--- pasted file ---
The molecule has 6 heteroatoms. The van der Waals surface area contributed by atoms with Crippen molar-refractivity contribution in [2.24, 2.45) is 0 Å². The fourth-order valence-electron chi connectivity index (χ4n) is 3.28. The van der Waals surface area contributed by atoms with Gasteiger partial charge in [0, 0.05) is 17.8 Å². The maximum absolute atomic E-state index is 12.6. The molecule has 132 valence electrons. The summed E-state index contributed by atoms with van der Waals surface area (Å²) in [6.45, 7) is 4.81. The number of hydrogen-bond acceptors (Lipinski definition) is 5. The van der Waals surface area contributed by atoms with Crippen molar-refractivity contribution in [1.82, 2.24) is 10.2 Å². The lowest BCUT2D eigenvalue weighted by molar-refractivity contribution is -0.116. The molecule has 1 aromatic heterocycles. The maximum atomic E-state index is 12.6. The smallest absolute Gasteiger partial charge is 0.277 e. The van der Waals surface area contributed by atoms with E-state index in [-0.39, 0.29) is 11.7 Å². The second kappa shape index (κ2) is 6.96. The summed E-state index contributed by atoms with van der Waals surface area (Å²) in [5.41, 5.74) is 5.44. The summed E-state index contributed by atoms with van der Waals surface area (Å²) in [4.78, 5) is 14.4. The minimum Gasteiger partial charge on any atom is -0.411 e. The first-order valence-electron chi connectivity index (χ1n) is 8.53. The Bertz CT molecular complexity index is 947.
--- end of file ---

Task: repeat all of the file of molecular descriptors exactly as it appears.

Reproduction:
The molecule has 6 heteroatoms. The van der Waals surface area contributed by atoms with Crippen molar-refractivity contribution in [2.24, 2.45) is 0 Å². The fourth-order valence-electron chi connectivity index (χ4n) is 3.28. The van der Waals surface area contributed by atoms with Gasteiger partial charge in [0, 0.05) is 17.8 Å². The maximum absolute atomic E-state index is 12.6. The molecule has 132 valence electrons. The summed E-state index contributed by atoms with van der Waals surface area (Å²) in [6.45, 7) is 4.81. The number of hydrogen-bond acceptors (Lipinski definition) is 5. The van der Waals surface area contributed by atoms with Crippen molar-refractivity contribution in [1.82, 2.24) is 10.2 Å². The lowest BCUT2D eigenvalue weighted by molar-refractivity contribution is -0.116. The molecule has 1 aromatic heterocycles. The maximum atomic E-state index is 12.6. The smallest absolute Gasteiger partial charge is 0.277 e. The van der Waals surface area contributed by atoms with E-state index in [-0.39, 0.29) is 11.7 Å². The second kappa shape index (κ2) is 6.96. The summed E-state index contributed by atoms with van der Waals surface area (Å²) in [5.41, 5.74) is 5.44. The summed E-state index contributed by atoms with van der Waals surface area (Å²) in [4.78, 5) is 14.4. The minimum Gasteiger partial charge on any atom is -0.411 e. The first-order valence-electron chi connectivity index (χ1n) is 8.53. The Bertz CT molecular complexity index is 947.